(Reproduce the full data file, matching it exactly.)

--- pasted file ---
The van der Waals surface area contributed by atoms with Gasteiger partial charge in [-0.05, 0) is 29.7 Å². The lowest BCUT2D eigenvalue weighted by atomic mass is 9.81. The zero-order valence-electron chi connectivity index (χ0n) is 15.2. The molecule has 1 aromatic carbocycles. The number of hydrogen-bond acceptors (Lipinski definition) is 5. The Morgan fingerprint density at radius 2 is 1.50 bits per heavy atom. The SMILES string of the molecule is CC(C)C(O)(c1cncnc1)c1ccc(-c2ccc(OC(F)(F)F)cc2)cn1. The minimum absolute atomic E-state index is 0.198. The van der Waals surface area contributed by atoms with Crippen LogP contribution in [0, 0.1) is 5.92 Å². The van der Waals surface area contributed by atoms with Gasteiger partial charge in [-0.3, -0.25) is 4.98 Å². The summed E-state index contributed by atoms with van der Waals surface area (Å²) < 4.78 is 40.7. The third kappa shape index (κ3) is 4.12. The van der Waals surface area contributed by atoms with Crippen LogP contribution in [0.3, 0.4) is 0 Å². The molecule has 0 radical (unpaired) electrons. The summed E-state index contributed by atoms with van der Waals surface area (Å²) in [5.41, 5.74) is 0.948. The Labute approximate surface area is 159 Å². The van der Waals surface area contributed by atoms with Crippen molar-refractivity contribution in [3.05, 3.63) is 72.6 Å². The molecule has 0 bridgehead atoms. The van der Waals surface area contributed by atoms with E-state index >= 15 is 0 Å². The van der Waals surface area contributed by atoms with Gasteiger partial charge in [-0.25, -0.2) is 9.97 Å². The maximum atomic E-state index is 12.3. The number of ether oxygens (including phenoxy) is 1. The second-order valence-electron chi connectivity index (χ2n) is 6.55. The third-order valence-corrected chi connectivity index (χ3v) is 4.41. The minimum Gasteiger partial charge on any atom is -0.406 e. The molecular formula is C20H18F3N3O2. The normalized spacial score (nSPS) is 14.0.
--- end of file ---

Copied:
The van der Waals surface area contributed by atoms with Gasteiger partial charge in [-0.05, 0) is 29.7 Å². The lowest BCUT2D eigenvalue weighted by atomic mass is 9.81. The zero-order valence-electron chi connectivity index (χ0n) is 15.2. The molecule has 1 aromatic carbocycles. The number of hydrogen-bond acceptors (Lipinski definition) is 5. The Morgan fingerprint density at radius 2 is 1.50 bits per heavy atom. The SMILES string of the molecule is CC(C)C(O)(c1cncnc1)c1ccc(-c2ccc(OC(F)(F)F)cc2)cn1. The minimum absolute atomic E-state index is 0.198. The van der Waals surface area contributed by atoms with Crippen LogP contribution in [0, 0.1) is 5.92 Å². The van der Waals surface area contributed by atoms with Gasteiger partial charge in [-0.3, -0.25) is 4.98 Å². The summed E-state index contributed by atoms with van der Waals surface area (Å²) < 4.78 is 40.7. The third kappa shape index (κ3) is 4.12. The van der Waals surface area contributed by atoms with Crippen LogP contribution in [0.3, 0.4) is 0 Å². The molecule has 0 radical (unpaired) electrons. The summed E-state index contributed by atoms with van der Waals surface area (Å²) in [5.41, 5.74) is 0.948. The Labute approximate surface area is 159 Å². The van der Waals surface area contributed by atoms with Crippen molar-refractivity contribution in [3.05, 3.63) is 72.6 Å². The molecule has 0 bridgehead atoms. The van der Waals surface area contributed by atoms with E-state index >= 15 is 0 Å². The van der Waals surface area contributed by atoms with Gasteiger partial charge in [-0.25, -0.2) is 9.97 Å². The maximum atomic E-state index is 12.3. The number of ether oxygens (including phenoxy) is 1. The second-order valence-electron chi connectivity index (χ2n) is 6.55. The third-order valence-corrected chi connectivity index (χ3v) is 4.41. The minimum Gasteiger partial charge on any atom is -0.406 e. The molecular formula is C20H18F3N3O2. The normalized spacial score (nSPS) is 14.0.